Following the Öcalan No.2 judgment, in which the Court determined that a sentence of aggravated life imprisonment that meant imprisonment until the convict’s death violated the prohibition of torture, the ECtHR also found violations of the ECHR in the cases Kaytan v. Turkey, Gurban v. Turkey and Boltan v. Turkey.
The Committee of Ministers (CoM) of the Council of Europe subsequently began supervising the execution of these four judgments. Despite Turkey’s failure to comply with these judgments, this case group did not enter the CoM’s agenda for seven years. After five periodic communications (in 2016, 2017, 2018, 2021 and 2022) by our office in which we drew attention to the fact that the judgments had not yet been executed, and further communications submitted by the Association of Lawyers for Freedom, the Human Rights Association, the Human Rights Foundation of Turkey and the Foundation for Social and Legal Research in 2021, the Committee finally decided to include all four judgments on its agenda.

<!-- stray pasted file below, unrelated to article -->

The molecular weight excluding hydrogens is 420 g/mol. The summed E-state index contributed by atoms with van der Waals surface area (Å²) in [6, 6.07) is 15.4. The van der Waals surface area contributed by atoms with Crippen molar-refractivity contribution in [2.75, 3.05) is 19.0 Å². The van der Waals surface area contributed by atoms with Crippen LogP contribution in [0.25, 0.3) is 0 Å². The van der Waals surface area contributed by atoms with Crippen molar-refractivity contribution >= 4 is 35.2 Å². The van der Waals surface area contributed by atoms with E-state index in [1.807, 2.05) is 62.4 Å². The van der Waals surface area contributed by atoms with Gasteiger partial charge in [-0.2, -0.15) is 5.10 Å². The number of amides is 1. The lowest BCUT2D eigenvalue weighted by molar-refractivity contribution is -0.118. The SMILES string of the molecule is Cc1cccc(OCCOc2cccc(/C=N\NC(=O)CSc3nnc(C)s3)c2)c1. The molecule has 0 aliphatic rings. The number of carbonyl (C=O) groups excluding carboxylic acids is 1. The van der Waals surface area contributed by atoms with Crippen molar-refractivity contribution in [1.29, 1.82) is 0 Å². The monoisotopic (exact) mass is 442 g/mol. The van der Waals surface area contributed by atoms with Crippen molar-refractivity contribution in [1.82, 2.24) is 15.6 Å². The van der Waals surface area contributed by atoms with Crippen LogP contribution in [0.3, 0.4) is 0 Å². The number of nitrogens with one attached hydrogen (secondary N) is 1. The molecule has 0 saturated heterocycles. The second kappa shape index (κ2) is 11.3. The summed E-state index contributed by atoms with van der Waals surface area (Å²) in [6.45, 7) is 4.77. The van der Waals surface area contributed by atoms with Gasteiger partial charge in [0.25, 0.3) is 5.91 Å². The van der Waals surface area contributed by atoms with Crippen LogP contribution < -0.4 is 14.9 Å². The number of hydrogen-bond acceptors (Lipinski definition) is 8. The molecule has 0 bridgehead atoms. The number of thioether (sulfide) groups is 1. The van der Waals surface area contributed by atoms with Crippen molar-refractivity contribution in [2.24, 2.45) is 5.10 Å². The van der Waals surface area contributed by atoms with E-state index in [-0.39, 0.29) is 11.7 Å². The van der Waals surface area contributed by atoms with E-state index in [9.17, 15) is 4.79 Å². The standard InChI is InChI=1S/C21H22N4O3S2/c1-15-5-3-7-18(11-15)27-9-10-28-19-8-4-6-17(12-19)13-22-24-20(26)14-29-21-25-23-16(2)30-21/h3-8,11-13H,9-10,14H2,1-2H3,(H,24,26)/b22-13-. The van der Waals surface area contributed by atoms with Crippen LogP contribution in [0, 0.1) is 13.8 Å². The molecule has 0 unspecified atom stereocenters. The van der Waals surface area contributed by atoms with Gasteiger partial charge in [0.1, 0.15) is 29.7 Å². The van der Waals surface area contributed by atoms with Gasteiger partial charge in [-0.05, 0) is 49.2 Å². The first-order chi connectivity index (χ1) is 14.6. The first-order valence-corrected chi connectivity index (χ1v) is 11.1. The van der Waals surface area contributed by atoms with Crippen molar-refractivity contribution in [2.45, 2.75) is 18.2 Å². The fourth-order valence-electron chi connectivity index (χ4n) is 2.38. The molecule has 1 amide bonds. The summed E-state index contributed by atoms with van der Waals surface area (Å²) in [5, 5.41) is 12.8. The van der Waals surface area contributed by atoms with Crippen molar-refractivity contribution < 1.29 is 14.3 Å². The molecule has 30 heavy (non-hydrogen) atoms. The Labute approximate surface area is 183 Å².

During its meeting on 30 November-2 December 2021, the CoM, which is tasked with ensuring the elimination of the violations found in mentioned judgments, once again noted that the violation of the prohibition of torture continued, also stating that Turkey had not shared any information on the topic and had further failed to fulfill the requirements of the judgment. The Committee also pointed out that the execution of the Court’s judgment required the adoption of legislative or other adequate measures to secure a mechanism that would allow the review of any aggravated life imprisonment sentence after a certain minimum term with a possibility of the release of the life prisoner on penological grounds. The CoM invited Turkey to submit information on the progress achieved in the adoption of general measures by September 2022 at the latest.